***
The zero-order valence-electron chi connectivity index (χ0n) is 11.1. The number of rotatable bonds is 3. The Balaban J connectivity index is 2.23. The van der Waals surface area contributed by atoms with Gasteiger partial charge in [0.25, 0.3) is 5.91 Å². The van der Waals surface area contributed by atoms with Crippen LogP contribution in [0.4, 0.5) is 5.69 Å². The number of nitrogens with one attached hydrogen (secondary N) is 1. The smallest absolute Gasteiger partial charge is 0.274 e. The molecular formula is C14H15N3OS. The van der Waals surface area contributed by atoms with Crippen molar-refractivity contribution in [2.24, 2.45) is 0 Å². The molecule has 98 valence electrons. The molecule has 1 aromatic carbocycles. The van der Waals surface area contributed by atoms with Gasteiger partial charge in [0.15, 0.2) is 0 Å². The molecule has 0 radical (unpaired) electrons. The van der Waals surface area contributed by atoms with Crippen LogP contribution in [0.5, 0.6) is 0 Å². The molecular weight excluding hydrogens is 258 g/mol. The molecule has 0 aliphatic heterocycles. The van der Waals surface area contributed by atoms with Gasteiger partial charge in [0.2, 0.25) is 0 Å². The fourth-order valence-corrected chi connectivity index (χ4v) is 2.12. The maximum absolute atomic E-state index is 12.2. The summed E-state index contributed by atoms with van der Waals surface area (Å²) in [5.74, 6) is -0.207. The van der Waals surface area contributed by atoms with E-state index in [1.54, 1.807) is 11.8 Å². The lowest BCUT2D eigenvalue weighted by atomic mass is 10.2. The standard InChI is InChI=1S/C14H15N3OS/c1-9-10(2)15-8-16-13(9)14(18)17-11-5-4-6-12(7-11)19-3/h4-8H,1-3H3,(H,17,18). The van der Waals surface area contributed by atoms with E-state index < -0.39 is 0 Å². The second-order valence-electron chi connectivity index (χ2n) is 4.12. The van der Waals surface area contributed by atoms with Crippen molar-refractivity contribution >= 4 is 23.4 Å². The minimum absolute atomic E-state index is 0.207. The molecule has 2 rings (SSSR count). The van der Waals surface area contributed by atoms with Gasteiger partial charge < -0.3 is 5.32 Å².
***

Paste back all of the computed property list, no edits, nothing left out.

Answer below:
The zero-order valence-electron chi connectivity index (χ0n) is 11.1. The number of rotatable bonds is 3. The Balaban J connectivity index is 2.23. The van der Waals surface area contributed by atoms with Gasteiger partial charge in [0.25, 0.3) is 5.91 Å². The van der Waals surface area contributed by atoms with Crippen LogP contribution in [0.4, 0.5) is 5.69 Å². The number of nitrogens with one attached hydrogen (secondary N) is 1. The smallest absolute Gasteiger partial charge is 0.274 e. The molecular formula is C14H15N3OS. The van der Waals surface area contributed by atoms with Crippen molar-refractivity contribution in [2.24, 2.45) is 0 Å². The molecule has 98 valence electrons. The molecule has 1 aromatic carbocycles. The van der Waals surface area contributed by atoms with Gasteiger partial charge in [0.15, 0.2) is 0 Å². The molecule has 0 radical (unpaired) electrons. The van der Waals surface area contributed by atoms with Crippen LogP contribution in [0.5, 0.6) is 0 Å². The molecular weight excluding hydrogens is 258 g/mol. The molecule has 0 aliphatic heterocycles. The van der Waals surface area contributed by atoms with Gasteiger partial charge in [0.2, 0.25) is 0 Å². The fourth-order valence-corrected chi connectivity index (χ4v) is 2.12. The maximum absolute atomic E-state index is 12.2. The summed E-state index contributed by atoms with van der Waals surface area (Å²) in [5.74, 6) is -0.207. The van der Waals surface area contributed by atoms with E-state index in [1.54, 1.807) is 11.8 Å². The lowest BCUT2D eigenvalue weighted by atomic mass is 10.2. The standard InChI is InChI=1S/C14H15N3OS/c1-9-10(2)15-8-16-13(9)14(18)17-11-5-4-6-12(7-11)19-3/h4-8H,1-3H3,(H,17,18). The van der Waals surface area contributed by atoms with E-state index < -0.39 is 0 Å². The second-order valence-electron chi connectivity index (χ2n) is 4.12. The van der Waals surface area contributed by atoms with Crippen molar-refractivity contribution >= 4 is 23.4 Å². The minimum absolute atomic E-state index is 0.207. The molecule has 2 rings (SSSR count). The van der Waals surface area contributed by atoms with Gasteiger partial charge < -0.3 is 5.32 Å².